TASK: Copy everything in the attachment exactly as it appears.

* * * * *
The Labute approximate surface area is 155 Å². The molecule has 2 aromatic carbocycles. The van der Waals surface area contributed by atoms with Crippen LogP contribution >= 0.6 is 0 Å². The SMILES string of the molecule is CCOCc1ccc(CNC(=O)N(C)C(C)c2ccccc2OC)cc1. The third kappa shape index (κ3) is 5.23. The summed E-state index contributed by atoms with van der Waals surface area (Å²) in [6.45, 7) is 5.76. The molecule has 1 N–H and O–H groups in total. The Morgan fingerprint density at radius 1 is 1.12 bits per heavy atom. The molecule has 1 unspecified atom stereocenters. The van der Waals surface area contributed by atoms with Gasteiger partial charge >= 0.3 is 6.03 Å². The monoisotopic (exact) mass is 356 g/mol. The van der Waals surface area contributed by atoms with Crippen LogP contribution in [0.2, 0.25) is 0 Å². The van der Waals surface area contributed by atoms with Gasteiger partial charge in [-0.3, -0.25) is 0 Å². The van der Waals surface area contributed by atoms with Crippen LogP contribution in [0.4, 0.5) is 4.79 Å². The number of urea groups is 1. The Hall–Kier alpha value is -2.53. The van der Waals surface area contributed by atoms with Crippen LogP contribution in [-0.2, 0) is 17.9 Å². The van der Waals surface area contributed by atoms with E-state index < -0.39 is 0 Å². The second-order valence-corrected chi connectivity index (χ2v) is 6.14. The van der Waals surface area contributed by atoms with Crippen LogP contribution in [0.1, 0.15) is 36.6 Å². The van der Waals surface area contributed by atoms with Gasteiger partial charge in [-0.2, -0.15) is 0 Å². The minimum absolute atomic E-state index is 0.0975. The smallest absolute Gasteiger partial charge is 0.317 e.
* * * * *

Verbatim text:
The Labute approximate surface area is 155 Å². The molecule has 2 aromatic carbocycles. The van der Waals surface area contributed by atoms with Crippen LogP contribution >= 0.6 is 0 Å². The SMILES string of the molecule is CCOCc1ccc(CNC(=O)N(C)C(C)c2ccccc2OC)cc1. The third kappa shape index (κ3) is 5.23. The summed E-state index contributed by atoms with van der Waals surface area (Å²) in [6.45, 7) is 5.76. The molecule has 1 N–H and O–H groups in total. The Morgan fingerprint density at radius 1 is 1.12 bits per heavy atom. The molecule has 1 unspecified atom stereocenters. The van der Waals surface area contributed by atoms with Gasteiger partial charge >= 0.3 is 6.03 Å². The monoisotopic (exact) mass is 356 g/mol. The van der Waals surface area contributed by atoms with Crippen LogP contribution in [0.2, 0.25) is 0 Å². The van der Waals surface area contributed by atoms with Gasteiger partial charge in [-0.3, -0.25) is 0 Å². The van der Waals surface area contributed by atoms with Crippen LogP contribution in [0.4, 0.5) is 4.79 Å². The number of urea groups is 1. The Hall–Kier alpha value is -2.53. The van der Waals surface area contributed by atoms with Crippen LogP contribution in [-0.2, 0) is 17.9 Å². The van der Waals surface area contributed by atoms with E-state index < -0.39 is 0 Å². The second-order valence-corrected chi connectivity index (χ2v) is 6.14. The van der Waals surface area contributed by atoms with Crippen LogP contribution in [0.1, 0.15) is 36.6 Å². The van der Waals surface area contributed by atoms with Gasteiger partial charge in [-0.2, -0.15) is 0 Å². The minimum absolute atomic E-state index is 0.0975. The smallest absolute Gasteiger partial charge is 0.317 e.